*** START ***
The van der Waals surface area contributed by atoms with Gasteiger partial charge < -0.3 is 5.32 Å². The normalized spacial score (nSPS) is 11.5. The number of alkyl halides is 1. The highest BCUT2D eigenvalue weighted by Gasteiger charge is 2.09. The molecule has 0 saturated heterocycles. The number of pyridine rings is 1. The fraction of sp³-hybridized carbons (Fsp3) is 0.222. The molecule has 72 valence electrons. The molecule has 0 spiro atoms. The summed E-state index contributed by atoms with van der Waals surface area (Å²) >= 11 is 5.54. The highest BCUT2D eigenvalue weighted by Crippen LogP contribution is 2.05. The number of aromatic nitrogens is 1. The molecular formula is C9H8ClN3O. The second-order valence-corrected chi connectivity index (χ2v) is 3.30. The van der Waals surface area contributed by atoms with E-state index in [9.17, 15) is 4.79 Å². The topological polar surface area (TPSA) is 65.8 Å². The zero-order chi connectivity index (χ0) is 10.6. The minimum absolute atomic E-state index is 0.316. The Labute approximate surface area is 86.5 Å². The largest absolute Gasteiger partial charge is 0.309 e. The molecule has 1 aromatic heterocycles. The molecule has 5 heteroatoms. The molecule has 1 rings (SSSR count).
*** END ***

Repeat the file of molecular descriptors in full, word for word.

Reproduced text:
The van der Waals surface area contributed by atoms with Gasteiger partial charge < -0.3 is 5.32 Å². The normalized spacial score (nSPS) is 11.5. The number of alkyl halides is 1. The highest BCUT2D eigenvalue weighted by Gasteiger charge is 2.09. The molecule has 0 saturated heterocycles. The number of pyridine rings is 1. The fraction of sp³-hybridized carbons (Fsp3) is 0.222. The molecule has 72 valence electrons. The molecule has 0 spiro atoms. The summed E-state index contributed by atoms with van der Waals surface area (Å²) >= 11 is 5.54. The highest BCUT2D eigenvalue weighted by Crippen LogP contribution is 2.05. The number of aromatic nitrogens is 1. The molecular formula is C9H8ClN3O. The second-order valence-corrected chi connectivity index (χ2v) is 3.30. The van der Waals surface area contributed by atoms with E-state index in [9.17, 15) is 4.79 Å². The topological polar surface area (TPSA) is 65.8 Å². The zero-order chi connectivity index (χ0) is 10.6. The minimum absolute atomic E-state index is 0.316. The Labute approximate surface area is 86.5 Å². The largest absolute Gasteiger partial charge is 0.309 e. The molecule has 1 aromatic heterocycles. The molecule has 5 heteroatoms. The molecule has 1 rings (SSSR count).